Why I shoot Film

I started to take images since I moved to the UK: street photography first, then landscapes and urban, when I was unable to travel. I liked the idea to take with me, almost everywhere, a (relatively) light camera and the fact that I could see my images only after developing and scanning my film rolls.

Why Film and not Digital

But, why film? This isn’t a list about why and why not shoot film and isn’t related to costs and gear. Its just about why I prefer a film SLR to any digital option.

"I went for film, once again"
I do have something that I call “an open relationship” with film photography. I was born when many professional were still shooting film, but my first camera was digital. Then I jumped into the analog world: I liked it a lot, but I had to put it aside because clients liked the immediacy of digital more.
It took me another couple of years to decide what to do with photography and my personal needs and guess… I went for film, once again.

the Scottish countryside on Kodak Portra 400 overexposed by one stop

"I can’t see myself shooting with a camera which doesn’t have a film loaded in it"
I know I could easily take sharper images and my workflow would be much quicker (and probably easier) with a digital camera, but there’s something that sticks me to film.
It’s hard to explain, but today I can’t see myself shooting with a camera which doesn’t have some film loaded in it.

The Whole Process of Shooting Film

I believe it’s the whole process. It starts when the film get delivered to my house and ends when I print the final image. Getting the negatives back from the lab is super exciting and there’s something magic in watching your own image becoming real, while popping out from the printer.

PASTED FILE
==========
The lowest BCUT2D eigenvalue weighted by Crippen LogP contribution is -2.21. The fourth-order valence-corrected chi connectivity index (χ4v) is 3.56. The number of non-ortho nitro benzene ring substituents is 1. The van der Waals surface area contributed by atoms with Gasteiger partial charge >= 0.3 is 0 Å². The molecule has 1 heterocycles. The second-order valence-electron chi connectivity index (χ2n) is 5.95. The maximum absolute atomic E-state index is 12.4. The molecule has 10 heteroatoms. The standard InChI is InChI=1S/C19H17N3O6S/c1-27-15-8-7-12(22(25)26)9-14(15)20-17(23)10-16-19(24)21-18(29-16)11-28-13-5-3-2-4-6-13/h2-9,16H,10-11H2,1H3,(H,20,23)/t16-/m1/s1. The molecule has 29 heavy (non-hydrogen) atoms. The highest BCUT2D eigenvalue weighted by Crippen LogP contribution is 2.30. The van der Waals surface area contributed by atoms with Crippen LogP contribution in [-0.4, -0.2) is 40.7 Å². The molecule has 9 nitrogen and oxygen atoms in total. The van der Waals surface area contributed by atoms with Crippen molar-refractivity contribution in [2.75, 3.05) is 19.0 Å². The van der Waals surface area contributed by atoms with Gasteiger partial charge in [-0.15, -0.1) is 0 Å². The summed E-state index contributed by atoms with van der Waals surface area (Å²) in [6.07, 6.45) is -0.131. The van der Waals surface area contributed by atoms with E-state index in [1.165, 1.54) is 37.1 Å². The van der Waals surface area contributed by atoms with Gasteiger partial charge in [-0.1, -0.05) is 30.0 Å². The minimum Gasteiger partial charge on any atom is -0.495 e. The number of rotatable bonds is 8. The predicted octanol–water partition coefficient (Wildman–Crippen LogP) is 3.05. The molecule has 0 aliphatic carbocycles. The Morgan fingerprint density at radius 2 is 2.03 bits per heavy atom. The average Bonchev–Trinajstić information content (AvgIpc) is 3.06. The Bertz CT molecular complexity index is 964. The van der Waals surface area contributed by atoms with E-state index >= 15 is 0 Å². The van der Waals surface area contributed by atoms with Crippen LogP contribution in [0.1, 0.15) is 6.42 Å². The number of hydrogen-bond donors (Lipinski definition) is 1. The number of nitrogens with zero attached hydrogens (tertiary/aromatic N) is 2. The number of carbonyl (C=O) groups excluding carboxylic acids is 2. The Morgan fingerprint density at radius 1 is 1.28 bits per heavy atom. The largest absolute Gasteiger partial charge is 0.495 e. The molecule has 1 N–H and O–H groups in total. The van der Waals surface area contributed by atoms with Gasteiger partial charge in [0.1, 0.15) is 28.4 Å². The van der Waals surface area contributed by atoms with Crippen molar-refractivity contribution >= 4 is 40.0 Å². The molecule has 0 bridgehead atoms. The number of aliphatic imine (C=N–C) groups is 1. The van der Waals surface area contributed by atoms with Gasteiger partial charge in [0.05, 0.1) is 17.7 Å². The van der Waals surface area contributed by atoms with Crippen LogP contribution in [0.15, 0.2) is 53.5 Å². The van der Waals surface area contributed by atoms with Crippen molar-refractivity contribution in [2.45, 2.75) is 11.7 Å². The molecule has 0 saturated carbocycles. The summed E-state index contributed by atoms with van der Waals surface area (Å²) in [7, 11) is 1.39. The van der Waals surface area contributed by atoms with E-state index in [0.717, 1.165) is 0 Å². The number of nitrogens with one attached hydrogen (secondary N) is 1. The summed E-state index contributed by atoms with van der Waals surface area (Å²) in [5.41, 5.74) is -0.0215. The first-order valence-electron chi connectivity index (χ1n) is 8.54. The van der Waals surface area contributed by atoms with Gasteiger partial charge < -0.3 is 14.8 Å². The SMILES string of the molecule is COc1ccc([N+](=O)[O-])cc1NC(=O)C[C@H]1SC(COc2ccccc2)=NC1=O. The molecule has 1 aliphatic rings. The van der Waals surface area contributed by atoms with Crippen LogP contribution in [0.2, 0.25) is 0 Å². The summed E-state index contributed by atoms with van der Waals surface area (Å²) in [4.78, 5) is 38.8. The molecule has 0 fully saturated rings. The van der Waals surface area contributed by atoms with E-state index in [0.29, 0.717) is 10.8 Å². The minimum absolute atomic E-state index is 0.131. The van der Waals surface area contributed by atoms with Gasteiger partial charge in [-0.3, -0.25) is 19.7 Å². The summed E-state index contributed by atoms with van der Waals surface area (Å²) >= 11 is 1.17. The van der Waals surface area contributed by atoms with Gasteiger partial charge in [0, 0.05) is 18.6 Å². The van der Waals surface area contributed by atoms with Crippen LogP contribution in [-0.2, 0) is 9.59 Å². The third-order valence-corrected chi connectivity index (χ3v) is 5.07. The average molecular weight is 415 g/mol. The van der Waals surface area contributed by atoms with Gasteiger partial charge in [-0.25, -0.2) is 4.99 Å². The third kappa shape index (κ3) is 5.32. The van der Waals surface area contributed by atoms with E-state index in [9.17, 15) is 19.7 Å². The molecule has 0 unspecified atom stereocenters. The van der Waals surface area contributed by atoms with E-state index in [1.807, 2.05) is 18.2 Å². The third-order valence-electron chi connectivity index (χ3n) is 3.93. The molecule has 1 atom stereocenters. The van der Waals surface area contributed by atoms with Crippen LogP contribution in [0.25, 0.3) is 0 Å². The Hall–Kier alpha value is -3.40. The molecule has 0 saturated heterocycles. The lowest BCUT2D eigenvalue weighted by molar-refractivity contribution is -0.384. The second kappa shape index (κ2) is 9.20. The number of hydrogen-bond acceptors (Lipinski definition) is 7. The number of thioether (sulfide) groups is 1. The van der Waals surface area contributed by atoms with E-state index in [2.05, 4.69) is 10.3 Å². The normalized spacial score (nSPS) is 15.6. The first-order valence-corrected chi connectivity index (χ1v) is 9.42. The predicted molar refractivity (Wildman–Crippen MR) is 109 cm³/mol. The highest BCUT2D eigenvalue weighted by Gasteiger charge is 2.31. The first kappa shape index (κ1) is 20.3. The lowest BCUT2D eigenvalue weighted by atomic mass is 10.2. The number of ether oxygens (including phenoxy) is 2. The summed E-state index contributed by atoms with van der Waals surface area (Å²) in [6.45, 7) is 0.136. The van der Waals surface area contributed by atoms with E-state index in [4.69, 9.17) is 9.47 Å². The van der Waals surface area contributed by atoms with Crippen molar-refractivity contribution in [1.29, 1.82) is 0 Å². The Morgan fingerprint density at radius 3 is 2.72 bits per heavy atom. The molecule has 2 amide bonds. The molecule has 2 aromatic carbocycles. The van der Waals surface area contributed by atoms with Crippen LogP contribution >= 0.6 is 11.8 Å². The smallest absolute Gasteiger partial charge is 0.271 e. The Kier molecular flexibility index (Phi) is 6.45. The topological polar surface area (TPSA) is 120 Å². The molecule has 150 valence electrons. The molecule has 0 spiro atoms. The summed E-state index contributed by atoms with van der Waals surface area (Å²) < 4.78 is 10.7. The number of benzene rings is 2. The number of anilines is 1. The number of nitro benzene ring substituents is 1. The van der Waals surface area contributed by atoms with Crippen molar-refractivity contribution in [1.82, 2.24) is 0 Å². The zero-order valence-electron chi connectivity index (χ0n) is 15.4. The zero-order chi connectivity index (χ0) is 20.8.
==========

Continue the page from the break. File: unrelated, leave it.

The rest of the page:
Apennines. Italy on Kodak Portra 400 overexposed by on stop

I know I might do the same with a digital camera, but in most cases I ended up storing images in digital folders or, just send them to friends and clients through email or cloud services.
Also, I’ve never been totally happy about their look: too precise with those clinical details and perfect tones and colours. Sometimes, even unreal.
Film looks natural and true. I love that and, once opened in Lightroom, I don’t have to tweak the file “to death” in order to achieve the result I’m after.

"Unpredictability makes shooting film even more exciting"
I know, in most cases, the image will look great out of the box and, that little unpredictability and inability to look at your images immediately makes shooting film even more exciting and interesting.

I am a landscape photographer but, before it, a visual content creator. I started this blog with the purpose of sharing my knowledge and experience about film and photography in general.
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